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Last Updated on October 26, 2018, by eNotes Editorial. Word Count: 789

Mrs. H. T. Miller is a widow who lives alone in a small apartment near the East River in New York City. She dresses simply and wears no makeup. She spends her days cleaning her apartment, fixing her own meals, tending her canary, and smoking an occasional cigarette. One evening, she decides to go to the movies.

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While waiting in line at the box office, she becomes aware of a thin little girl standing nearby. Mrs. Miller is struck by the girl’s old-fashioned clothes and her silver-white hair. The girl hands her some money and asks her to buy a ticket for her. Mrs. Miller complies without really knowing why and even feels guilty, as if she has done something wrong. Inside the theater, Mrs. Miller gets a closer look at the girl and decides that her most distinctive feature is her eyes, which are large, unblinking, and adultlike. During the few minutes before the film starts, they have a brief conversation; the girl says that her name is Miriam, which happens to be Mrs. Miller’s first name, and that she has never seen a film before.

One snowy night a week later, just as Mrs. Miller curls up in bed with a hot-water bottle and a newspaper, the doorbell rings. She tries to ignore it, but when the noise becomes one unceasing ring, she goes to the door to put a stop to it and finds Miriam on her doorstep. The girl barges into the living room and takes charge. As at their last meeting, her dress is old-fashioned, but this time it is white silk. Mrs. Miller marvels over such a costume on a cold February night. She marvels even more over Miriam’s rude behavior as the girl goes around the room pronouncing judgment on various items. Miriam tries to uncover the cage of the canary to make him sing, but Mrs. Miller stops her. When Miriam says she is hungry and demands food, Mrs. Miller agrees to feed her on the understanding that Miriam will eat and then leave.

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While she is in the kitchen fixing sandwiches, Mrs. Miller hears the canary singing and is furious. When she returns with the sandwiches, she finds the canary cage still covered and Miriam snooping in her jewel case. Miriam says there is nothing good there but a cameo brooch and demands that Mrs. Miller give it to her. At that moment, Mrs. Miller realizes just how much she is at the mercy of this sinister little girl. Once she has eaten, Miriam is about to leave, wearing the cameo brooch, when she asks Mrs. Miller for a kiss good-night. When Mrs. Miller refuses, Miriam seizes a vase containing paper flowers and hurls it to the floor, where it shatters. Then she stamps on the bouquet, walks to the door, gives Mrs. Miller a look of “slyly innocent curiosity,” and leaves.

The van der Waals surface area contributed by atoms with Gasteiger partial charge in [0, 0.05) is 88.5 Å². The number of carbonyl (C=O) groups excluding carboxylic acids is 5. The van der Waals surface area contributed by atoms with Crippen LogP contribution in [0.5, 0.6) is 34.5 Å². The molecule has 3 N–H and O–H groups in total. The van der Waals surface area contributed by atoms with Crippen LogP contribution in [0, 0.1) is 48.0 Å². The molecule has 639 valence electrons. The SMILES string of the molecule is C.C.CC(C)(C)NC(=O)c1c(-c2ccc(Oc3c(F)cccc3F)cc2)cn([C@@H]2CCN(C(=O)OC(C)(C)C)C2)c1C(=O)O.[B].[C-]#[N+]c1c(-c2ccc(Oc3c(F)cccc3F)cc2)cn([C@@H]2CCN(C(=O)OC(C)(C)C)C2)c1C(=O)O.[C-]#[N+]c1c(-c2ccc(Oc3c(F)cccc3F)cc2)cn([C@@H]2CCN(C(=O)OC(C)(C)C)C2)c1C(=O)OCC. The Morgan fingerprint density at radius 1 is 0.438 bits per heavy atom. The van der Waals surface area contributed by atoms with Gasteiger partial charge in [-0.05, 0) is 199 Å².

Mrs. Miller spends the next day in bed, but on the following day, she awakens to springlike weather and decides to go shopping. She is in a holiday mood until she encounters a deformed old man who stalks her until she escapes into a florist’s shop. On an impulse, she buys six white roses, then stops by a glassware store to buy a vase, and a bakery to buy some sweets. Throughout this escapade, she feels that she is following some prearranged plan.

At home, she sets things out as if she is expecting someone; promptly at five, the doorbell rings. When Miriam demands to be let in, Mrs. Miller lights a cigarette and refuses to open the door. After the ringing stops and she thinks the coast is clear, she opens the door a crack, only to find Miriam sitting on a cardboard box with a doll cradled in her arms. Miriam interprets the flowers and sweets as a sign of welcome and announces that she plans to move in. The box, she says, as Mrs. Miller obediently drags it inside, contains her clothes.

Distraught, Mrs. Miller runs down the hall for help, but when a neighbor checks out the apartment, he can find no trace of Miriam. Fearfully, Mrs. Miller returns to her apartment and, seeing that Miriam and her belongings are not there, begins to wonder if she has ever really known a girl named Miriam. With a sense of relief, she realizes that with the apparition gone, she can reclaim her identity, for she is sure she has been suffering only a temporary lapse. Just as she is giving in to this contented feeling, she is aware of sounds from the next room, of drawers opening and closing, followed by the murmur of a silk dress moving toward the doorway.

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